Saturday, September 01, 2012

Comfortable assumptions

Writing in the September, 20120, Commentary, Joseph Epstein (full text gated) notes, "... the comfortable assumption that political liberalism and moral goodness are one and the same."  It is a clear and simple description of most of the people I encounter, in person or via their writing.

Dan Klein writes about "The Forsaken-Liberty Syndrome: Looking at Published Judgments to Say Whether Economists Reach a Conclusion."  He contrasts the on-record conclusions by economists addressing key policy issues in their research on eleven specific issues with opinions on these eleven voiced by economists at-large. Klein describes these contrasts in terms of what is revealed about at-large economists' attitudes toward liberty.  He asks:  "Does the set [of eleven essays] serve as meta-evidence of a forsaken-liberty syndrome wherein liberalization finds more consistent support among on-record economists than at-large economists?"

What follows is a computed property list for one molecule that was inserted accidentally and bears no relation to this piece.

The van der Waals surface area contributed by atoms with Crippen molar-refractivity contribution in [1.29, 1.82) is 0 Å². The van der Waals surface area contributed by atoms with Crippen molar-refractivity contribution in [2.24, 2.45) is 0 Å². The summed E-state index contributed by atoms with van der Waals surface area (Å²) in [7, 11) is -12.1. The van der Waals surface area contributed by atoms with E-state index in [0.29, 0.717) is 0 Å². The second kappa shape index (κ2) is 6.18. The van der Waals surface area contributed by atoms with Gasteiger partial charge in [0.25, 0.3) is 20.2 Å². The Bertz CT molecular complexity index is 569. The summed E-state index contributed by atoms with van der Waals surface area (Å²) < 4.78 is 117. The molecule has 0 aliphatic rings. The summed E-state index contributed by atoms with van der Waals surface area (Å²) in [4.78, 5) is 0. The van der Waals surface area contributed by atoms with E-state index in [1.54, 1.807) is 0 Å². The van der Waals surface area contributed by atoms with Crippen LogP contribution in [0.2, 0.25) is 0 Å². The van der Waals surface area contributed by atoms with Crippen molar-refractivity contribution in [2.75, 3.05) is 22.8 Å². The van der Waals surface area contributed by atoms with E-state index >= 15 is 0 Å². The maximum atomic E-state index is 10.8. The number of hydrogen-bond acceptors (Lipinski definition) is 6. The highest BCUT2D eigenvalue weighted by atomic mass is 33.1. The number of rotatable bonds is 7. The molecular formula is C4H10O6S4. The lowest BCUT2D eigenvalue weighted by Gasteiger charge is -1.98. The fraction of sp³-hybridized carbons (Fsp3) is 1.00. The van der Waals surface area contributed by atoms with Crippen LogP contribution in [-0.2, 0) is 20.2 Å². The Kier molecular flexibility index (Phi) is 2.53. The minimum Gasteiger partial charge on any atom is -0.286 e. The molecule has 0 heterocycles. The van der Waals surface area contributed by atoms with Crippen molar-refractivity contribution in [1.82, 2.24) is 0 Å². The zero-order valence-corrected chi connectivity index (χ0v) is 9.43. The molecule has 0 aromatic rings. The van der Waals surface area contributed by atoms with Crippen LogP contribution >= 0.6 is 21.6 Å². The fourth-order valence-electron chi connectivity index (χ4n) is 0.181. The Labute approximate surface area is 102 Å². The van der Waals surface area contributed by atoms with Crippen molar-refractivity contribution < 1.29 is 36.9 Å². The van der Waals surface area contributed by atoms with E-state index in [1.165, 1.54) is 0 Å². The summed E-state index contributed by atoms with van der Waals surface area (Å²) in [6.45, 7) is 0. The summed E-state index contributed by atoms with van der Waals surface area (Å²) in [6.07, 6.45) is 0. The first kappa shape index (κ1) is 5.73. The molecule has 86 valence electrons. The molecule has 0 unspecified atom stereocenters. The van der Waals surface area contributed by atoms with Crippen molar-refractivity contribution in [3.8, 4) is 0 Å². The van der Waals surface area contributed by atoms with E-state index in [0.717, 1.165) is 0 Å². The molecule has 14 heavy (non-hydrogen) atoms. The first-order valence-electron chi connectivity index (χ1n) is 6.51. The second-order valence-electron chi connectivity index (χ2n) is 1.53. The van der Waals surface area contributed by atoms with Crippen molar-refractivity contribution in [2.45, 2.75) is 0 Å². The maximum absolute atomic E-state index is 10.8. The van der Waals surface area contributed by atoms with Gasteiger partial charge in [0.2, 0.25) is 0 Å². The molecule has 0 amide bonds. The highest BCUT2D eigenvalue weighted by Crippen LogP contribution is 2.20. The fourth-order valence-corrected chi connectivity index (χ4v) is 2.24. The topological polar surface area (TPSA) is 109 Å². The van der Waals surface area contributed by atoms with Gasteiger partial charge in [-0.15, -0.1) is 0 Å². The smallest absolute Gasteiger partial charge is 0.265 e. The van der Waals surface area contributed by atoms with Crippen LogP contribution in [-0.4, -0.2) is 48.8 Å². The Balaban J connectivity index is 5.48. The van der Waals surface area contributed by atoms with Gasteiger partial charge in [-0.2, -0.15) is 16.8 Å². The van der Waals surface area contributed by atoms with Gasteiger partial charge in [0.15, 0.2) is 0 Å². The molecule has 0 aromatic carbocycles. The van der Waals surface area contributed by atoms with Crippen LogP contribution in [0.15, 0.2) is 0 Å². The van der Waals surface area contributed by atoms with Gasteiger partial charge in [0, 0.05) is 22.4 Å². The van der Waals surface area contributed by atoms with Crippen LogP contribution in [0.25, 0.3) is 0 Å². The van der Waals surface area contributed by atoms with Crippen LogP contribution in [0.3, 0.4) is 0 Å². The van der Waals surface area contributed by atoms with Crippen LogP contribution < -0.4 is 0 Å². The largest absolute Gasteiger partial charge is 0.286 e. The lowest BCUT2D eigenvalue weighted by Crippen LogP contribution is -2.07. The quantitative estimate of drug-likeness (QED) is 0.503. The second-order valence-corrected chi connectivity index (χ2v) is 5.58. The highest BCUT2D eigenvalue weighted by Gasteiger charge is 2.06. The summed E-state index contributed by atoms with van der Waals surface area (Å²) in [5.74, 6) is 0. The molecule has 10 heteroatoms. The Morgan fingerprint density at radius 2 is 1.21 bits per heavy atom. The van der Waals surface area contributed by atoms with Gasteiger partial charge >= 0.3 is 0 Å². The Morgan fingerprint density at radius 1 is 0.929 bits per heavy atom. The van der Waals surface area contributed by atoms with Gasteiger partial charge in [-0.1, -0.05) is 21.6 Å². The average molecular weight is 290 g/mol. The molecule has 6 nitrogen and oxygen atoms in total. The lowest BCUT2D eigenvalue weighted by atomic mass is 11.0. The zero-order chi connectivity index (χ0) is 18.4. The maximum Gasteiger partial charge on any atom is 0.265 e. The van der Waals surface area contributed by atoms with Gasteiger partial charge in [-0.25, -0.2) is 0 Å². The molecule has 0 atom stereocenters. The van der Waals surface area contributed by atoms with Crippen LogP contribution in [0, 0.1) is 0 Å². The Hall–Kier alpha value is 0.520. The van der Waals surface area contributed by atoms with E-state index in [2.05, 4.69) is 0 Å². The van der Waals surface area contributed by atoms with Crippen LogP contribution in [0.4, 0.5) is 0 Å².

I think that the Epstein description fits the at-large economists Klein describes. Attachment to vague notions of moral goodness comes easy when we are comfortable assuming that our liberty has been secured.